Researchers found a potential solution to this Darwinian puzzle in 2012, when they looked into the characteristics of mimicking and non-mimicking hoverflies. You might expect that birds would prefer to eat larger species of hoverfly, since those hoverflies represent a bigger, more rewarding meal. Those larger species would therefore have more to gain from mimicry because they are under greater pressure from predators. Sure enough, it turns out that the colour patterns of the largest hoverflies (which are effectively flying buffets for birds) bear a close resemblance to the yellow, black, and white stripes of wasps and bees. The smallest species (which are barely worth chasing) do not show such similarity.
However, hoverflies have more than just wasp-like costumes. Some species also have considerable acting talents. It has been known for decades that certain hoverflies will pretend to sting when attacked, or hold their dark front legs in front of their heads to make it appear as though their antennae are long like those of wasps.
A recent extensive field survey showed that the species that behaved like wasps and bees were comparatively rare (just like the species that look like wasps and bees). This behavioural mimicry also tended to occur only in those species that already showed a strong visual resemblance to wasps and bees. In other words, those species that had the costumes also had the acting skills.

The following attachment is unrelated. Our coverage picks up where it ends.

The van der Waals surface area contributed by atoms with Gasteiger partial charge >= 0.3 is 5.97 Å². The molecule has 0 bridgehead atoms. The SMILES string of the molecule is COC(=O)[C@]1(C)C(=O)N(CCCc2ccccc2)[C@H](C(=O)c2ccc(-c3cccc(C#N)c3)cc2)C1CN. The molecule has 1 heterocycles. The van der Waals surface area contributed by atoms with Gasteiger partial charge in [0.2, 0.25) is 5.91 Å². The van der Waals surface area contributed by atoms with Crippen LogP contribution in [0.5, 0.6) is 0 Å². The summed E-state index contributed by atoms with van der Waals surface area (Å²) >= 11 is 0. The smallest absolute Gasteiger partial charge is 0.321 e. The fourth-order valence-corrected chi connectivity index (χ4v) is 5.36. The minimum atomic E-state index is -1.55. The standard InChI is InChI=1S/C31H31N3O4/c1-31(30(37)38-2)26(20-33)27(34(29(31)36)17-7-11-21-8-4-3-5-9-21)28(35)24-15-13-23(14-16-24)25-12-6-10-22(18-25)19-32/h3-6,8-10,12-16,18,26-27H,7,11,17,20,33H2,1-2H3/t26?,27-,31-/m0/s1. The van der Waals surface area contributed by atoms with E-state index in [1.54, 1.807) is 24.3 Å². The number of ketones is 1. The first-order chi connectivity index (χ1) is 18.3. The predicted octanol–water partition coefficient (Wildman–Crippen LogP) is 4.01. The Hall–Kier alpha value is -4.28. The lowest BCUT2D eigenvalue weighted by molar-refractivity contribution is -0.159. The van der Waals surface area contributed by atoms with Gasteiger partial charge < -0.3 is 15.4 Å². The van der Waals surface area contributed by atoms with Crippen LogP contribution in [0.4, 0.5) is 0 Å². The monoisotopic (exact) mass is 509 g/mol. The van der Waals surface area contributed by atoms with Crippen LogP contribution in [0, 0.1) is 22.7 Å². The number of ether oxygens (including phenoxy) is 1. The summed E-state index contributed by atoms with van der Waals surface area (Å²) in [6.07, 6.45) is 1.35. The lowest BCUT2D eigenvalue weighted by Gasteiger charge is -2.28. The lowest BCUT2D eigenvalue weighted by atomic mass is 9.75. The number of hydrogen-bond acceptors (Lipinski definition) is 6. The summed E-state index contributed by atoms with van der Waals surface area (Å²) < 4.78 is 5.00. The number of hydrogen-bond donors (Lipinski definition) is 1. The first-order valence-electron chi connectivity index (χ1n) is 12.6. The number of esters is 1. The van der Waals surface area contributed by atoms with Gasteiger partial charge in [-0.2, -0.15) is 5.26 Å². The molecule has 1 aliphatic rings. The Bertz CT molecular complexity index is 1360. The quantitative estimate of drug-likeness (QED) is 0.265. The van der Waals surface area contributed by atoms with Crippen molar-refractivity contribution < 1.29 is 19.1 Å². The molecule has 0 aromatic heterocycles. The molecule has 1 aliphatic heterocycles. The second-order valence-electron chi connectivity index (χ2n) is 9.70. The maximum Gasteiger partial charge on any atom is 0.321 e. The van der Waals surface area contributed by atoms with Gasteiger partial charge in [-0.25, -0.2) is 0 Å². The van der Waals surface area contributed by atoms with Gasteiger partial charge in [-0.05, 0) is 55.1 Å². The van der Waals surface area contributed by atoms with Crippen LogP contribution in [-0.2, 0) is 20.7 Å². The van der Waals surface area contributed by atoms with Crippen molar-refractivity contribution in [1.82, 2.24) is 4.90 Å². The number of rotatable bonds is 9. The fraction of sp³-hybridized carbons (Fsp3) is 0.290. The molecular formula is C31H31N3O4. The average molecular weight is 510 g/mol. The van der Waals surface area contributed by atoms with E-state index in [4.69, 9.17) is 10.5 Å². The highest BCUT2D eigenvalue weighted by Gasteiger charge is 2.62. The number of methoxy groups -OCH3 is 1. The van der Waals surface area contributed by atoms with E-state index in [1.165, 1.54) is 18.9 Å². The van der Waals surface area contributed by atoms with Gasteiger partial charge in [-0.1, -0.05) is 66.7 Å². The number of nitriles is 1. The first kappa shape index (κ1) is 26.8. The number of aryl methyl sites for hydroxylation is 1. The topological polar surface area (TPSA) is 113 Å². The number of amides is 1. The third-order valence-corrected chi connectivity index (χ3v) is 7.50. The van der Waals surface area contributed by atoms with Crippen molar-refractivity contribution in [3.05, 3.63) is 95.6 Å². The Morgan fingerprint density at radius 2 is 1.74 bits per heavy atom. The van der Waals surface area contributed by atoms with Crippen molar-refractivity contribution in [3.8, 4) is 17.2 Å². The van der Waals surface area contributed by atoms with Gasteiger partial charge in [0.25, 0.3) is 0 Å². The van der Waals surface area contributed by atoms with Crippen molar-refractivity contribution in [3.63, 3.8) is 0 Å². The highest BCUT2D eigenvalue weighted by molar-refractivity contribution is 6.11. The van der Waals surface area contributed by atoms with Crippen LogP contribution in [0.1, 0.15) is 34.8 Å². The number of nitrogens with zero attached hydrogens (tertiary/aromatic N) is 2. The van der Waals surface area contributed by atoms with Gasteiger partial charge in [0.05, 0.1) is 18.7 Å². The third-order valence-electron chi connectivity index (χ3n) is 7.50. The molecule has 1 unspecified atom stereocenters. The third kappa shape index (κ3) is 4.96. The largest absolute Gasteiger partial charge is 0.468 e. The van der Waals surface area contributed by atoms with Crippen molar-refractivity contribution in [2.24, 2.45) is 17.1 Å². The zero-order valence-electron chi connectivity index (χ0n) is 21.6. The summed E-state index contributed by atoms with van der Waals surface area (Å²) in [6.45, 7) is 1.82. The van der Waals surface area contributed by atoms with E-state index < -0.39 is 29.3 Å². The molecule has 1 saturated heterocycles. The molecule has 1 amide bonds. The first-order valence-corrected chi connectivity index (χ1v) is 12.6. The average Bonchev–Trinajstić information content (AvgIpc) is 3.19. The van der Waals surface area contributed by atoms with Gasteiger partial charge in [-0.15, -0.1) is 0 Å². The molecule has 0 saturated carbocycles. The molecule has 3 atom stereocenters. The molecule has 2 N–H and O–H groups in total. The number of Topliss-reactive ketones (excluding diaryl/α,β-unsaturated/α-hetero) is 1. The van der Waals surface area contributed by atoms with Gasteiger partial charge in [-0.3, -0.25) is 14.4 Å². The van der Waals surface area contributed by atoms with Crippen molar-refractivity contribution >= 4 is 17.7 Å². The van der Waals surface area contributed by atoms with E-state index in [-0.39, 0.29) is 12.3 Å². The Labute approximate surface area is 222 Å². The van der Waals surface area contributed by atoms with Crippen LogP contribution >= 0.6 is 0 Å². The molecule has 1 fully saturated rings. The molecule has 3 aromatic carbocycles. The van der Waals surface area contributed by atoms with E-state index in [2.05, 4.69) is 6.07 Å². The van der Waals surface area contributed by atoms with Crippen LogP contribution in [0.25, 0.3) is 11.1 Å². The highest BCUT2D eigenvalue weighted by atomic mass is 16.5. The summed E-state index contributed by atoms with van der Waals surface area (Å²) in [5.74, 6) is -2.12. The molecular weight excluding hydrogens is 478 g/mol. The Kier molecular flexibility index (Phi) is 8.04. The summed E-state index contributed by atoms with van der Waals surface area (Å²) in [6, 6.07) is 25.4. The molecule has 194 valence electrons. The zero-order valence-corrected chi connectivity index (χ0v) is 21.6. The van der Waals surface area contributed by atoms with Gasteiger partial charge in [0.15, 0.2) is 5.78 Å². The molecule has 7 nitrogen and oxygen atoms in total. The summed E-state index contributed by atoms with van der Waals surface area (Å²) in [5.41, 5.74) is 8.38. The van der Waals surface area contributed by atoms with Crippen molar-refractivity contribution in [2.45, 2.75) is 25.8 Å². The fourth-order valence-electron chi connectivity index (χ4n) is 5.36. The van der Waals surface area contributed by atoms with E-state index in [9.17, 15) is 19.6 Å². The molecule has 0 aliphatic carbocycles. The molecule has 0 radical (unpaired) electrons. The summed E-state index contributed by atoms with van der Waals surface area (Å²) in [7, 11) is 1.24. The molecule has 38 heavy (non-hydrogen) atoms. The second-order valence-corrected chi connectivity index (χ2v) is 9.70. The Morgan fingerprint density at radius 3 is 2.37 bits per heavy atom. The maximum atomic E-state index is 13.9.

Insect sound bites
One of the most fascinating aspects of hoverfly mimicry has recently been dissected in great detail. As well as looking like wasps and bees, and acting like wasps and bees, some species also sound like wasps and bees. As part of our most recent project, my colleagues and I caught 172 insects from 13 species of hoverflies and nine species of wasps and bees, and brought them into a soundproofed recording studio. There, they recorded the sounds the insects made during regular flight and when the animal was attacked (simulated using a sharp poke with a pair of tweezers).